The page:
Think back on your favorite manager or boss you’ve had. What set them apart? Chances are, they were a good listener, able to build rapport and inspire others. They knew how to be a leader at work, instead of just a boss. And you can learn this skill, too.
We’ve been conditioned to think that leadership at work can only be attained through a position of power. The truth is, real leadership can come from anywhere and can be developed as a skill. It’s not your job title that allows for strong leadership – it’s the commitment to creating positive change in yourself and in others.
Being a leader at work is a heavy hat to wear, but it can benefit you in remarkable ways. When a group of people look up to you – whether you’re a leader in an official capacity or not – your confidence is bound to surge. Instead of grinding along waiting for each day to end, you’ll extract greater results from the same hours or minutes, cut through the clutter of to-dos and focus on how to get real results.
What is true leadership at work?
You can probably think of great leaders, and not just in business: Steve Jobs, Warren Buffett, Nelson Mandela and Gandhi all fit the bill. So what’s the difference between how to be a leader at work and in other situations? Being a leader at work involves a specific set of skills that anyone can develop with practice.
Employees often look out for themselves and potentially their immediate coworkers; they certainly don’t have the company’s values at heart. While this may not seem that important, you’d be surprised how rare it is to find an employee who can verbalize the goals and beliefs of the organization they work for. That’s why leaders are more than employees – they embody the vision of the company. A true leader has a deep understanding of the company’s mission and believes in its core values.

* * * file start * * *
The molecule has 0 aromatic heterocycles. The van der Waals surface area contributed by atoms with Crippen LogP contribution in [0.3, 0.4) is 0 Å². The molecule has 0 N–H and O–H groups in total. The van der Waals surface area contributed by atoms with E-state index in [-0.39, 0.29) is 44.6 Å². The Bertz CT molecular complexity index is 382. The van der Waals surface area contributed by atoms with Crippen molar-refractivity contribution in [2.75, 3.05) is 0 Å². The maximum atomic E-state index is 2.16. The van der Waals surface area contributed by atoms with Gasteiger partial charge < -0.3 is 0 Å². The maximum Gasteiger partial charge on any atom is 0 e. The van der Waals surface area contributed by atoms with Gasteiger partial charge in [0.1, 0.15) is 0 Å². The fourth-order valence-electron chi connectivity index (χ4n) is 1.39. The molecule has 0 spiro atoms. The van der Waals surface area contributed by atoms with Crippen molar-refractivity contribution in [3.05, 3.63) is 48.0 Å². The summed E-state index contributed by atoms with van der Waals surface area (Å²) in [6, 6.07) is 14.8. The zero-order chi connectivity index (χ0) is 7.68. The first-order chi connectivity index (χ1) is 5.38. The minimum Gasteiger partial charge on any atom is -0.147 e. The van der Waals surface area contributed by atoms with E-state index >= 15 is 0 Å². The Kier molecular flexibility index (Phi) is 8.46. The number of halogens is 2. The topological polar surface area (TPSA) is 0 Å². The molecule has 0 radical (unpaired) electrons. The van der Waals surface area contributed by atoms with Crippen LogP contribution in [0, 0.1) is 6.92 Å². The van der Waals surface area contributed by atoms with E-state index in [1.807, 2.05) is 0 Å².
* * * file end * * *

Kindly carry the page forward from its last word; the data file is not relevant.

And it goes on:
Leaders don’t get far if others won’t follow them. When an employee keeps the cultural mainstays of the company at the forefront of all they do, they are in a better position to influence others. This is often where leadership at work begins – not in an executive office, but out in the bullpen or in the field: making connections and creating goodwill that is based on a genuine interest in others.
– Emotional intelligence
This is the ability to understand others’ feelings and reciprocate in kind, while also controlling your own emotions. Emotional intelligence requires deep self-awareness, social awareness, empathy and humility – but it can be developed and practiced. In one study, 71 percent of managers valued emotional intelligence (EQ) more highly than intellectual intelligence (IQ), and experts agree that a high EQ correlates directly with being a leader at work.
How to be a leader at work
You don’t need to be an executive or a manager to learn how to become a leader at work. No matter what walk of life you come from or where you sit in the company, you can follow these steps to learn how to be a leader at work.
1. Focus on yourself
Being a leader at work begins on an individual level. After all, the only thing you can truly control in your life is you. Before asking for a promotion or searching for management opportunities, first look at yourself. Do you display the skills and traits necessary in a good leader? If not, are you willing to put the time and effort into developing them? Commit to CANI – constant and never-ending improvement – for both soft skills, like communication, and hard skills, like learning new tools.
2. Add value
When you’re thinking about what skills to work on, focus on what will add the most value to your organization. Does your company need someone with a certain certification or knowledge of a specific software? Would it be more helpful to work on your email writing skills or to become an amazing public speaker for client presentations? Exceed expectations, demonstrate your hunger and your potential, and you’ll automatically be noticed when it’s time for promotions.
3. Work on your emotional fitness